View Resource Page on Pain Management
Lower back pain is one of the most common ailment faced by people from all walks of life and work occupation.
If you suffer from severe lower back pain to the extend that you are unable to walk or move, please consult a physican to rule out any spine injuries, slipped disk or herniated disk.
I’ve known of 2 friends who suffer from back pain- one has such severe pain that he had to be hospitalised and another has perpetual back pain (means the pain is always with him, affecting his activities of his daily living and sleep). But the MRI scans does not indicate any slipped disk or spine problem. This is not surprising because scans can only detect any broken bones, irregular bone or spine structure.
But it will not detect muscle imbalances- namely tight or weak muscles. Sometimes, the pain from the neck all the way to the knee and ankles could be due to your feet structure- flat feet or feet that have an excessive arch. If you correct the condition, most of the time, the pain will also be gone. For my 2 friends, their pain is real but they are told by doctors that “it’s all in your head.”
There are a few approaches you can use to overcome lower back pain:
1. Consult an occupational therapist or podiatrist
Occupational therapists are professionals who help identify and correct muscle imbalances. Podiatrists are professionals who identify your feet structure- for both of my friends, the pain was attributed to the excessive arch on their feet. If your lower back pain is already very severe that it impairs your movement (but the scan does show anything), then it is wise to seek professional help.
If you suffer from chronic pain and would like to relieve the situation, you will need to start exercising. Even if you go to professionals (as indicated above), they will also recommend exercises that you need to do in order to overcome the condition.
First stage: Stretching
Lower back pain is likely caused by tight hamstrings and/or tight hip flexors and/or erector spinae (spine muscles). Hamstrings are the muscles that runs all the way from your butt to your back thigh. Hip flexors are the muscles you use each time you walk or raise your legs towards your torso- their anatomical names: iliopsoas, recturs femoris, sartorius, tensor fasciae latae and pectineus– don’t let the names scare you.
If you are doing the exercises at home, always start your exercise with light aerobic activity to warm up your muscles and raises your heart rate. You can do a light jog on the spot, continuous brisk walking (for about 5 to 10 minutes). Then only proceed to stretching exercises. If you did not start with warming up, sudden stretching on a cold muscle may result muscle or tendon pull, which leads to even more pain.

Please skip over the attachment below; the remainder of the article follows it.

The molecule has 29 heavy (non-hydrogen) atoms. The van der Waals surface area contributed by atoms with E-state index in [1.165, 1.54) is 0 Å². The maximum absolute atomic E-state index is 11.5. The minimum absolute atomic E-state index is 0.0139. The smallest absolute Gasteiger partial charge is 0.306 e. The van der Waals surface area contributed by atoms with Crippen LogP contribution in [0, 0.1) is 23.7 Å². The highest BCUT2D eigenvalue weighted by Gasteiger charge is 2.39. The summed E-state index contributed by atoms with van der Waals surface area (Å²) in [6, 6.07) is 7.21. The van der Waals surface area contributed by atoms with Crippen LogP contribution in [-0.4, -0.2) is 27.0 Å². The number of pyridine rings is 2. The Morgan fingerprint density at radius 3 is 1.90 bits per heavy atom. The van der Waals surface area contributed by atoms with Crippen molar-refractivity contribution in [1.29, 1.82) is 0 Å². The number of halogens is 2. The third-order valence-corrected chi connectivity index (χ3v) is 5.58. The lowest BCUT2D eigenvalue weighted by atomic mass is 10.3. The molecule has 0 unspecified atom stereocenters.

Do as much as stretching exercises as possible from top to toe but place more emphasize on the back and hamstrings. I’ve look up some good videos from YouTube on Pain Management.
Second stage: Core Conditioning
After your body is more flexible and the muscles are more relaxed (it may take days of stretching to achieve that, especially if one have not exercise for a long time), it is time to strengthen the core muscles.
Research has shown that with core conditioning as part of the training program, athletes perform better in sports and are able to prevent reoccurring injuries. In her book “Solid to the Core”, the author Janique Farand Taylor mentioned the following (which made perfect sense to me and thus made me bought the book):
“Being a sports physiotherapist for more than 15 years and having encountered a variety of injuries with different patients, I discovered that I could successfully treat injuries, using manual therapeutic techniques, such as soft tissue releases, joints mobilization, craniosacral therapy, and acupuncture. However, if the cause of the original problem was not addressed first, I found that injuries would be more likely to reoccur. This cause- the root of most patients’ discomfort- was an imbalance of the muscles around the core…
Like your house, your body needs a strong foundation to support it. In your body this foundation is made up of your core, a set of muscles and muscle groups that extend from the base of your spine to the area around your pelvis, including the muscles of your abdominal wall and back. Exercises that strengthen these muscles will foster stability and support for all activities that you engage in- from carrying groceries to training for competitive sports. “
It is an area worth learning. For core strengthening, you can join a class near you or try to source for good videos. I’ve collected some videos from YouTube that you are welcomed to view and try out.
- Get a checkup done if the pain is bad to rule out spinal problems and slipped disk or any medical condition that warrants immediate attention/surgery.
- When starting out, adopt the slow and steady strategy- if you are new to the exercises, don’t jerk or move or try to perform ‘stunts’. I know YouTube has lots of extremely challenging moves that are meant for very advanced people. Start from simple and safe exercises to built up the foundation first